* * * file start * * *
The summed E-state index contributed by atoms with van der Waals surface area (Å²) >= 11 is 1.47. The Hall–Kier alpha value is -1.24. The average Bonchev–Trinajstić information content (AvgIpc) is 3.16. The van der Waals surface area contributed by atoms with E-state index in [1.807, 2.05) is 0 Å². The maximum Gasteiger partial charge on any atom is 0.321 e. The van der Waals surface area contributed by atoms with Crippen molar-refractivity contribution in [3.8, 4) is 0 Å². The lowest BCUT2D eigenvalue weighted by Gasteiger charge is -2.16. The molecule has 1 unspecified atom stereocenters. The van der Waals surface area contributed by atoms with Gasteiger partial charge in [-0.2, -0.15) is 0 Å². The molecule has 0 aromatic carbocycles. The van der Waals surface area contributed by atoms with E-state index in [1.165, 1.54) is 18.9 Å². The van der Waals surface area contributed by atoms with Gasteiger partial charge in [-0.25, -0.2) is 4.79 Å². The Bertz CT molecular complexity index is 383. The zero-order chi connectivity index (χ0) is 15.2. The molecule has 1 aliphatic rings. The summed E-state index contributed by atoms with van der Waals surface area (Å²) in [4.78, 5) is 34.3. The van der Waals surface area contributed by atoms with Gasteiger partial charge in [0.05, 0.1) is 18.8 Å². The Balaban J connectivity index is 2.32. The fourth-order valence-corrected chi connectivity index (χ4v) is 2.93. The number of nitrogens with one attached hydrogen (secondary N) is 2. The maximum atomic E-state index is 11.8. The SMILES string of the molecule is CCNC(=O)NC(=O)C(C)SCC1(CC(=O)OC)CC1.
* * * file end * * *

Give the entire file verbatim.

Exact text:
The summed E-state index contributed by atoms with van der Waals surface area (Å²) >= 11 is 1.47. The Hall–Kier alpha value is -1.24. The average Bonchev–Trinajstić information content (AvgIpc) is 3.16. The van der Waals surface area contributed by atoms with E-state index in [1.807, 2.05) is 0 Å². The maximum Gasteiger partial charge on any atom is 0.321 e. The van der Waals surface area contributed by atoms with Crippen molar-refractivity contribution in [3.8, 4) is 0 Å². The lowest BCUT2D eigenvalue weighted by Gasteiger charge is -2.16. The molecule has 1 unspecified atom stereocenters. The van der Waals surface area contributed by atoms with Gasteiger partial charge in [-0.2, -0.15) is 0 Å². The molecule has 0 aromatic carbocycles. The van der Waals surface area contributed by atoms with E-state index in [1.165, 1.54) is 18.9 Å². The van der Waals surface area contributed by atoms with Gasteiger partial charge in [-0.25, -0.2) is 4.79 Å². The Bertz CT molecular complexity index is 383. The zero-order chi connectivity index (χ0) is 15.2. The molecule has 1 aliphatic rings. The summed E-state index contributed by atoms with van der Waals surface area (Å²) in [4.78, 5) is 34.3. The van der Waals surface area contributed by atoms with Gasteiger partial charge in [0.05, 0.1) is 18.8 Å². The Balaban J connectivity index is 2.32. The fourth-order valence-corrected chi connectivity index (χ4v) is 2.93. The number of nitrogens with one attached hydrogen (secondary N) is 2. The maximum atomic E-state index is 11.8. The SMILES string of the molecule is CCNC(=O)NC(=O)C(C)SCC1(CC(=O)OC)CC1.